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GCMAS Tutorial 2015


This introductory tutorial at the 2015 Gait and Clinical Movement Analysis Society (GCMAS) meeting will provide practical tips for getting started with OpenSim.

The workshop will take place on Wednesday March 18, 4-6pm. Participants will be introduced to OpenSim’s features, file formats, and documentation using HANDS-ON, clinically-relevant examples.

Full Abstract: OpenSimTutorial gcmas2015.pdf



Learning Objectives

OpenSim is open-source software that allows users to analyze and visualize models of the musculoskeletal system and to generate dynamic simulations of walking and other movements (see Delp 2007).  OpenSim is highly relevant to the GCMAS Community because it enables users to study the effects of musculoskeletal geometry, joint kinematics, and muscle-tendon properties on the forces and joint moments that muscles can produce.

By this end of this tutorial, participants will be able to:

  • Identify components of an OpenSim model (GUI & XML)
  • Load a model and animate it
  • Use OpenSim's Plot Tool to plot muscle moment arms and other data
  • Use OpenSim's Scale and Inverse Kinematics Tools to scale a model and solve for the model's joint angles from marker data
  • Analyze a model to explain how force-generating capacity changes after a simulated surgery
  • List the steps needed to process experimental data for input into OpenSim
  • Locate OpenSim documentation, examples, and resources

Preparing for the Tutorial 

Participants should bring (or be prepared to share with a colleague) a laptop running the Windows operating system with OpenSim and Notepad++ installed.   Bring a computer mouse, too.

Before the tutorial:

(1) Please test your installations by completing the quick exercises posted below.

(2) Download the GCMAS tutorial files (coming soon).

Download OpenSim

OpenSim is hosted on SimTK, a cloud storage service for biomedical tools and research.  There are 32- and 64- bit versions available to correspond with your system requirements.  If you are unsure which version you need, click here.

Download OpenSim 3.2.  

Download Notepad++

OpenSim model files and setup files are written in xml.   Notepad++ is a free text editor that makes it easier to view and edit xml files.  During the tutorial we will use Notepad++ to examine OpenSim files.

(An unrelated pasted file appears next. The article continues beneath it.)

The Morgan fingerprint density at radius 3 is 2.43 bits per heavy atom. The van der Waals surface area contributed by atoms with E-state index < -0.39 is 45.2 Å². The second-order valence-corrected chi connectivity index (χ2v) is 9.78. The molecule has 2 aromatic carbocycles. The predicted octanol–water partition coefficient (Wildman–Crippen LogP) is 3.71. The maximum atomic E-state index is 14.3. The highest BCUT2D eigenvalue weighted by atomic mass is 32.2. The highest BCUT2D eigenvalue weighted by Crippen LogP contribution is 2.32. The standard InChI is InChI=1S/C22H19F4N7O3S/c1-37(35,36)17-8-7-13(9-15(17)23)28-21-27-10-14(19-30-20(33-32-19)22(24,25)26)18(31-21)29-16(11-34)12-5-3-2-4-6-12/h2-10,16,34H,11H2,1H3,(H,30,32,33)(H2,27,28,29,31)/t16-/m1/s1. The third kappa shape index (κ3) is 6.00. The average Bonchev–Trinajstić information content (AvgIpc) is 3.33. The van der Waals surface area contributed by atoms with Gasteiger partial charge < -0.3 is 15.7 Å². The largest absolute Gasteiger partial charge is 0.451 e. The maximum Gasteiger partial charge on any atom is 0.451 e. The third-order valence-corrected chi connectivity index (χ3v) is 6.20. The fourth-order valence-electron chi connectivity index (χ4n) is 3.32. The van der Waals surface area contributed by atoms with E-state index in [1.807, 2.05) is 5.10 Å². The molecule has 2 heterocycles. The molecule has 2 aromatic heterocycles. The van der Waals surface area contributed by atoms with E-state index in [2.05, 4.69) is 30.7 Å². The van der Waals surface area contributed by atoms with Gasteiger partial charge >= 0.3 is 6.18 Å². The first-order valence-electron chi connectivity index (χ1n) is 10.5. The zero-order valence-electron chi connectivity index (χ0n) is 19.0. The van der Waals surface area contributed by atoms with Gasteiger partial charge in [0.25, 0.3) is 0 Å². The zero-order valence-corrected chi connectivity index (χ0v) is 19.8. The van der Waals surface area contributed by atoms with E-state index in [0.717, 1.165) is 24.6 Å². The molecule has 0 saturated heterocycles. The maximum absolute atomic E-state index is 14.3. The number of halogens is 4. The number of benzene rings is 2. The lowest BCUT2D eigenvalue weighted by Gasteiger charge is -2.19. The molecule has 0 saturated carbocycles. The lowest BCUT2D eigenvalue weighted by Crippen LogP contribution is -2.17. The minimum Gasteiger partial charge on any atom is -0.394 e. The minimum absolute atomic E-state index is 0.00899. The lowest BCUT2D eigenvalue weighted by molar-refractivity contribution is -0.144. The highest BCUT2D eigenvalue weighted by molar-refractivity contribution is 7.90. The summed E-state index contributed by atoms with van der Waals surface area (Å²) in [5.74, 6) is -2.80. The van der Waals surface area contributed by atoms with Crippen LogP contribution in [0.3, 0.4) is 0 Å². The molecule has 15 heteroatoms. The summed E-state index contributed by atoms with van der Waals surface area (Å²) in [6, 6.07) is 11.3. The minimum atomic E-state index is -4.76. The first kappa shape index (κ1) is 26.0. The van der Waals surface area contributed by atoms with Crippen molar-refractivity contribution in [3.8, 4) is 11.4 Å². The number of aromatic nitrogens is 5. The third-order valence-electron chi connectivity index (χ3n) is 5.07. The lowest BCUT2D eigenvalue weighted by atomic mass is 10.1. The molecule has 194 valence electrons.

Download Notepad++

Download the Pre-Tutorial Test Exercises

Please download and complete the following exercises PRIOR to the tutorial.   We've compiled these exercises to:

  • Confirm that you've installed OpenSim correctly
  • Introduce you to some useful features of OpenSim's GUI
  • Help you configure Notepad++ to recognize OSIMM files as XML files

Download the GCMAS Tutorial Files

Download Guided Tutorial Exercise (pdf) 

Download Tutorial Slides (pdf)


Workshop Staff and Contact Information 

Allison Arnold (aarnold@oeb.harvard.edu)

Concord Field Station, Harvard University

Apoorva Rajagopal (apoorvar@stanford.edu)

Neuromuscular Biomechanics Laboratory, Stanford University


Chris Carty (c.carty@griffith.edu.au)

 School of Allied Health Sciences, Griffith University

Dr Chris Carty

Kat Steele (kmsteele@uw.edu)

Ability & Innovation Lab, University of Washington

James Dunne (james.dunne@stanford.edu)

Neuromuscular Biomechanics Laboratory, Stanford University




Useful Links and Literature

National Center for Simulation Research (NCSRR) 

OpenSim Documentation (Confluence) 

Overview of the OpenSim Workflow

Preparing Your Data

Examples and Tutorials


OpenSim: Open-Source Software to Create and Analyze Dynamic Simulations of Movement  
Scott L. Delp, Frank C. Anderson, Allison S. Arnold, Peter Loan, Ayman Habib, Chand T. John, Eran Guendelman, and Darryl G. Thelen

Is My Model Good Enough? Best Practices for Verification and Validation of Musculoskeletal Models and Simulations of Movement
Jennifer L. Hicks, Thomas K. Uchida, Ajay Seth, Scott L. Delp.
Journal of Biomechanical Engineering, Volume 137, Issue 2, 2015 

Muscle contributions to vertical and fore-aft accelerations are altered in subjects with crouch gait
KM Steele, A Seth, JL Hicks, MH Schwartz, SL Delp 
Gait & posture 38 (1), 86-91

Can biomechanical variables predict improvement in crouch gait?
JL Hicks, SL Delp, MH Schwartz
Gait & posture 34 (2), 197-201

Crouched postures reduce the capacity of muscles to extend the hip and knee during the single-limb stance phase of gait
JL Hicks, MH Schwartz, AS Arnold, SL Delp
Journal of biomechanics 41 (5), 960-967


OpenSim is supported by the Mobilize Center , an NIH Biomedical Technology Resource Center (grant P41 EB027060); the Restore Center , an NIH-funded Medical Rehabilitation Research Resource Network Center (grant P2C HD101913); and the Wu Tsai Human Performance Alliance through the Joe and Clara Tsai Foundation. See the People page for a list of the many people who have contributed to the OpenSim project over the years. ©2010-2024 OpenSim. All rights reserved.